Entertainment and theme park giant Disney has halted all political donations in Florida after an outcry among LGBTQ staff over its silence on perceived “anti-gay” legislation, its CEO said Friday.
Florida’s state senate this week passed a bill banning lessons on sexual orientation and gender identity in elementary schools, the latest effort by Republicans in the United States to reshape education policy along conservative lines.
Opponents and LGBTQ rights activists lobbied against what they call the “Don’t Say Gay” law, which will affect kids in kindergarten through third grade, when they are eight or nine years old.
Disney, which has a huge presence in the southern state in the form of its Walt Disney World resort, had faced weeks of criticism both internally and externally over its lack of public response.
Staff at Disney-owned Pixar Animation Studios said they were “disappointed, hurt, afraid and angry” over their company’s silence on the Florida legislation.
On Friday chief executive Bob Chapek told them he was sorry the company had let them down.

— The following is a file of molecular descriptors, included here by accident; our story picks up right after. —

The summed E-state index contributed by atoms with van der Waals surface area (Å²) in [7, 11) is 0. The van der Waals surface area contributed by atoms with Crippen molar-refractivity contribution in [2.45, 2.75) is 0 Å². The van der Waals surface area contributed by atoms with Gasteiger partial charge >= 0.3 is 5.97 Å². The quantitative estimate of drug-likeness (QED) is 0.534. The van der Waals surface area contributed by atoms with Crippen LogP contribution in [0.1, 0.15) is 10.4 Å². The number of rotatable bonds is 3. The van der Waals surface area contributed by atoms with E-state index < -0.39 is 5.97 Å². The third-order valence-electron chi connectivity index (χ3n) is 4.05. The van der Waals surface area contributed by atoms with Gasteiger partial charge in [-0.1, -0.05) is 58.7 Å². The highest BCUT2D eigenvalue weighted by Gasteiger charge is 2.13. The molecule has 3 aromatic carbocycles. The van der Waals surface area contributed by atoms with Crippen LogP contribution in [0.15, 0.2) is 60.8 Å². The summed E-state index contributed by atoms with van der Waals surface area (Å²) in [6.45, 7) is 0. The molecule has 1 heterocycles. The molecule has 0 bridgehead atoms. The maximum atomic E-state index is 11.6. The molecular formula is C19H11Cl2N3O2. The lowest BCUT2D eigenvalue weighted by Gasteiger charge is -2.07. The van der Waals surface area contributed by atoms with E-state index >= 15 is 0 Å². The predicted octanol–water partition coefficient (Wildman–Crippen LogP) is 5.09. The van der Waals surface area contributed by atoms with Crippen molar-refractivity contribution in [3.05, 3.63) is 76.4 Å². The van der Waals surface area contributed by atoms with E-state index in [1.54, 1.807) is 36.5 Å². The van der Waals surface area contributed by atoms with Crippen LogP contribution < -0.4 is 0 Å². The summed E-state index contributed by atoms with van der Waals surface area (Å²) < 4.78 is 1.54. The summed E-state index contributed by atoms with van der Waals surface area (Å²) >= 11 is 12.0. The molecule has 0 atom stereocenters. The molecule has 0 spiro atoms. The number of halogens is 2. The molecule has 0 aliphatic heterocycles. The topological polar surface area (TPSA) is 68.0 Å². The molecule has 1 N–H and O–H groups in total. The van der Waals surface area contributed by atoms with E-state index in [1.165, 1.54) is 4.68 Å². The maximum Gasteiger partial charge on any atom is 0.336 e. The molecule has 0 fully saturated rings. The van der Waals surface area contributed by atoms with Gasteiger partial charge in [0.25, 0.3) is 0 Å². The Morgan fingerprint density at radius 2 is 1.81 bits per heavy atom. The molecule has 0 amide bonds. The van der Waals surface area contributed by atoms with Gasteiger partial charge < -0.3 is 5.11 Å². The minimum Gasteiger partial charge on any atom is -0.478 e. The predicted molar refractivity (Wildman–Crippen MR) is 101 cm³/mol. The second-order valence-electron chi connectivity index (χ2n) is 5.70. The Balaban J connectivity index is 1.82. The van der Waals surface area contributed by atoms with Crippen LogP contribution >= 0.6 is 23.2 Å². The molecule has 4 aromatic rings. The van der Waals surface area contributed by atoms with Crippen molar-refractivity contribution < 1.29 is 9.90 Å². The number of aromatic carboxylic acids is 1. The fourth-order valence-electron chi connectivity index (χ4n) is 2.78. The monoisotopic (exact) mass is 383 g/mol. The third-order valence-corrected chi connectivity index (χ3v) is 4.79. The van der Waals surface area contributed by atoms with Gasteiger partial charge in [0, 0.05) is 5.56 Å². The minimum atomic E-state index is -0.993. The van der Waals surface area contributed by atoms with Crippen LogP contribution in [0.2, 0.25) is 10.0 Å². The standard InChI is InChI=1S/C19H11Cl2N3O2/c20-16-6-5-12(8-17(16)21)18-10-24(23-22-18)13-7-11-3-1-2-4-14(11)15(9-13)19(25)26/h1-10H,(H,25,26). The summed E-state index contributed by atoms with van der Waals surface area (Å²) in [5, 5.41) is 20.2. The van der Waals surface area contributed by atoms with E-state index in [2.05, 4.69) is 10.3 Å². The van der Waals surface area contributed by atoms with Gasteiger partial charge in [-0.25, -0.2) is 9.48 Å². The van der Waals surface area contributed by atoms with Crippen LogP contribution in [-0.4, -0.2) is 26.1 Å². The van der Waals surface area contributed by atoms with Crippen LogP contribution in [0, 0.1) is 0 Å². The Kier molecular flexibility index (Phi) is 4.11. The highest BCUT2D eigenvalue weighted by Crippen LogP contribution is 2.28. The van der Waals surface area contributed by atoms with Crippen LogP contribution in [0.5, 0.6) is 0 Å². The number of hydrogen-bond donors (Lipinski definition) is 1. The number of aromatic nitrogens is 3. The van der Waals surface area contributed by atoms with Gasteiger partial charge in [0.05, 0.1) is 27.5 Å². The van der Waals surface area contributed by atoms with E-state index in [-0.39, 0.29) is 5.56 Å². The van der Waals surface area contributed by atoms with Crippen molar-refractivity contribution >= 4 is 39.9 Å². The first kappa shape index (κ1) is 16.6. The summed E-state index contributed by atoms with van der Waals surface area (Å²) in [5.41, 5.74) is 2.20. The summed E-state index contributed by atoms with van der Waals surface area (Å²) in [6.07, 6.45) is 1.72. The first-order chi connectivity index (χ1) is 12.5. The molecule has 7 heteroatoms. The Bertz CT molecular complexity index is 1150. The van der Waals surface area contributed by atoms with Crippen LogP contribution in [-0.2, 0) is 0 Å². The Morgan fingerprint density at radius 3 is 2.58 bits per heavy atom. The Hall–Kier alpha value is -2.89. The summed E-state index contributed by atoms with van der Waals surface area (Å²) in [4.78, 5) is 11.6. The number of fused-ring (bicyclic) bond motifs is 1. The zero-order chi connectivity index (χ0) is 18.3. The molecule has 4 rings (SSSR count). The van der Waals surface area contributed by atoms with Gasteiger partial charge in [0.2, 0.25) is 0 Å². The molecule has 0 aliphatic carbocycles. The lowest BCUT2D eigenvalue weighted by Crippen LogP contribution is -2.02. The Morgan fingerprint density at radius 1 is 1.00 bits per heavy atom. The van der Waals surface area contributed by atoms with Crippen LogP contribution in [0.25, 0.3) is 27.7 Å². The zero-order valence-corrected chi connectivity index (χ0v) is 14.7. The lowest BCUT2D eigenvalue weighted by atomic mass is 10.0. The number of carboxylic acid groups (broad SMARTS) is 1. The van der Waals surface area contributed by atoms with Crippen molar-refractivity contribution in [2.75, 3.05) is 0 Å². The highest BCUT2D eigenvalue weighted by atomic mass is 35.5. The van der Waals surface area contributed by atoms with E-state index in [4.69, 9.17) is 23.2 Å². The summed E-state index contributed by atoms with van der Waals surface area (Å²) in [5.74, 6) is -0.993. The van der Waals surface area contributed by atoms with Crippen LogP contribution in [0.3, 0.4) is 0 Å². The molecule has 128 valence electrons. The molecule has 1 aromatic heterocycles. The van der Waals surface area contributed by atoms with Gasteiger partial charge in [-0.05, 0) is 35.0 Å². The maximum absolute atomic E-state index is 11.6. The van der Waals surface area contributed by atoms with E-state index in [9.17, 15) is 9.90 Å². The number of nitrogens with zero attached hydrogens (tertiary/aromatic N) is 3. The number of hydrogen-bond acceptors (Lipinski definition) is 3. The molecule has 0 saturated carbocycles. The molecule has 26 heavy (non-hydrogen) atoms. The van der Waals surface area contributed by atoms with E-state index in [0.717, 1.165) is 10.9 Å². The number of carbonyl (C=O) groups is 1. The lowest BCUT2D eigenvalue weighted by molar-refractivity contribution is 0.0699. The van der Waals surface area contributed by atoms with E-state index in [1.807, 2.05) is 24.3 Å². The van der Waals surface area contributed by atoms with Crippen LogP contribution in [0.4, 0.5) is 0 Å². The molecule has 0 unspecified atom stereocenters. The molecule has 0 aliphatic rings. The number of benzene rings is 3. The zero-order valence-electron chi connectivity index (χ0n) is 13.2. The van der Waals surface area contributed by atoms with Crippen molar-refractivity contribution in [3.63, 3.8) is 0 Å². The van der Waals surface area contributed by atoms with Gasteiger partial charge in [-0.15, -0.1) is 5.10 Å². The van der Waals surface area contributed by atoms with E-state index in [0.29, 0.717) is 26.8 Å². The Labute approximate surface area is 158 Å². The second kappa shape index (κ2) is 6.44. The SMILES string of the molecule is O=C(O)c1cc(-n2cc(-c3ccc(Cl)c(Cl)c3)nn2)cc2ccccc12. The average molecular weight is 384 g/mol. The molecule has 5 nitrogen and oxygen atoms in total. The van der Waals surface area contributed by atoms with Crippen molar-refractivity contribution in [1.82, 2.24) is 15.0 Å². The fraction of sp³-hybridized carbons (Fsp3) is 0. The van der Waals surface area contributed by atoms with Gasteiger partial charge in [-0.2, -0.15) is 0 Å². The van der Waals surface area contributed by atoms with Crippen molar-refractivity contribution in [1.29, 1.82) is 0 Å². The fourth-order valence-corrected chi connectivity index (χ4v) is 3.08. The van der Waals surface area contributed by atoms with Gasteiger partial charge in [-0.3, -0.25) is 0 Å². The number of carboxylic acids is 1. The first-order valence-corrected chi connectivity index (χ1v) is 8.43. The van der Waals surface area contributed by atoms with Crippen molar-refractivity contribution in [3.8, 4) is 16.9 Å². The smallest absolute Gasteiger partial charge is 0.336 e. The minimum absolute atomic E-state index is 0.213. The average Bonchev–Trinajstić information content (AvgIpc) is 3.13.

“It is clear that this is not just an issue about a bill in Florida, but instead yet another challenge to basic human rights,” he wrote in an email, published by Variety.
“You needed me to be a stronger ally in the fight for equal rights and I let you down. I am sorry.”
Chapek said Disney would be bolstering its support for campaigns aimed at preventing similar legislation in other states as part of an effort to “ensure our advocacy better reflects our values.”
“And today, we are pausing all political donations in the state of Florida pending this review.”
Chapek said the company had to do more, but insisted he had the backs of sexual minority staff.
“I truly believe we are an infinitely better and stronger company because of our LGBTQ+ community.
“I missed the mark in this case but am an ally you can count on — and I will be an outspoken champion for the protections, visibility, and opportunity you deserve.”
The Florida legislation, championed by possible presidential nominee Governor Ron DeSantis, is part of nationwide effort by Republicans who feel they are wresting back control from liberal policies they say undermine traditional family values.
Similar moves are afoot in other Republican-led or Republican-leaning states, chiefly in the south.
They include a plan by Texas Governor Greg Abbott to label as “child abuse” medical treatments considered in progressive states to be standard care for transgender teenagers.
The political fight leaves businesses in the often-uncomfortable position of having to take sides on an issue that may pit one group of customers or staff against another.